Friday, April 29, 2011
The questions presented in Halliburton are:
(1) Whether the Fifth Circuit correctly held, in direct conflict with the Second Circuit and district courts in seven other circuits and in conflict with the principles of Basic Inc. v. Levinson, 485 U.S. 224 (1988), that plaintiffs in securities fraud actions must satisfy not only the requirements set forth in Basic to trigger a rebuttable presumption of fraud on the market, but must also establish loss causation at class certification by a preponderance of admissible evidence without merits discovery.
(2) Whether the Fifth Circuit improperly considered the merits of the underlying litigation, in violation of both Eisen v. Carlise & Jacquelin, 417 U.S. 156 (1974), and Federal Rule of Civil Procedure 23, when it held that a plaintiff must establish loss causation to invoke the fraud-on-the-market presumption even though reliance and loss causation are separate and distinct elements of security fraud actions and even though proof of loss causation is common to all class members.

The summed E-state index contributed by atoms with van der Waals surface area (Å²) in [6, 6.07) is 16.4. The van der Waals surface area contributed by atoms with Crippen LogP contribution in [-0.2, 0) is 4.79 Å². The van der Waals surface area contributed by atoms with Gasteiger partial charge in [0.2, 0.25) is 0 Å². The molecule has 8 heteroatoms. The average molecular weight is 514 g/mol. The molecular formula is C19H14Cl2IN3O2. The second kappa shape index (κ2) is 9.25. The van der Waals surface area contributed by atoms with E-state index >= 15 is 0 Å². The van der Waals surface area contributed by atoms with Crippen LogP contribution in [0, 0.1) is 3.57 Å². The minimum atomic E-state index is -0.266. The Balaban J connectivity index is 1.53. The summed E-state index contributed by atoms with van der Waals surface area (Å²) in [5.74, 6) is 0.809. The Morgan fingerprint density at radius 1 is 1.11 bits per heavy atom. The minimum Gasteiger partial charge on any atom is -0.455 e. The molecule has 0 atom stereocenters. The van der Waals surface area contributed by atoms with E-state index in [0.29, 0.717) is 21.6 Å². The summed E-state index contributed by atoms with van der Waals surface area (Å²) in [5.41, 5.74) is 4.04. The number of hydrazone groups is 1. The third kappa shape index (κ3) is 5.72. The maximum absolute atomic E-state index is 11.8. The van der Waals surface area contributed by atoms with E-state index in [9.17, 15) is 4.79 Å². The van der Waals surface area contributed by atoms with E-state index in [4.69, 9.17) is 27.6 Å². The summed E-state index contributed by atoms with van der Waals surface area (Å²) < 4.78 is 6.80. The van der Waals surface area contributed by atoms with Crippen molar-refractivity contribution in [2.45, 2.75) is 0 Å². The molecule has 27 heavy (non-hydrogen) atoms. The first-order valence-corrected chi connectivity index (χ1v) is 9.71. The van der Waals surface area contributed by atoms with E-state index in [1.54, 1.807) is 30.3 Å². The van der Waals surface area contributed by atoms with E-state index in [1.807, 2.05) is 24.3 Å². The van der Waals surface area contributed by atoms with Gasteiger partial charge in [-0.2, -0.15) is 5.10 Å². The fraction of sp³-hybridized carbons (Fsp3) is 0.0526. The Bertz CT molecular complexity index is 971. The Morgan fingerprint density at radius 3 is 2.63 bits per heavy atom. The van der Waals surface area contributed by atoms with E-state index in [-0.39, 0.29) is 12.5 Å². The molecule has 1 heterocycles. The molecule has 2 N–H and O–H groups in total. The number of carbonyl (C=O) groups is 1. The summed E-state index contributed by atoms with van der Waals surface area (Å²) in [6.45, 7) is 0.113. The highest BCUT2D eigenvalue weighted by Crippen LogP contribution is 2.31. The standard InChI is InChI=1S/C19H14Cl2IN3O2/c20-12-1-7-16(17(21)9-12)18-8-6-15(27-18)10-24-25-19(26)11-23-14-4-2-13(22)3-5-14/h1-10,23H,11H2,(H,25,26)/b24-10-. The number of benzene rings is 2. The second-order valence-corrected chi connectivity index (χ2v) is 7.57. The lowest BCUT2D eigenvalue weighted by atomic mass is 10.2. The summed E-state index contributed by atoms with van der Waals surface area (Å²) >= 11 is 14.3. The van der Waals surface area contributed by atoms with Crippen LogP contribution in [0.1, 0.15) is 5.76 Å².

As we covered earlier, this second question appears to overlap with issues being considered in Wal-Mart Stores v. Dukes, which was argued before the Supreme Court one month ago and also involves the extent to which a court must consider the merits of class claims at the certification stage.
For some of the coverage of the Halliburton argument, check out BNA’s Class Action Litigation Report (subscription required), JURIST, and SCOTUSblog’s argument recap by Prof. Linda Mullenix (Texas). The Conglomerate has also been hosting a roundtable on the case, which includes analysis of the oral argument.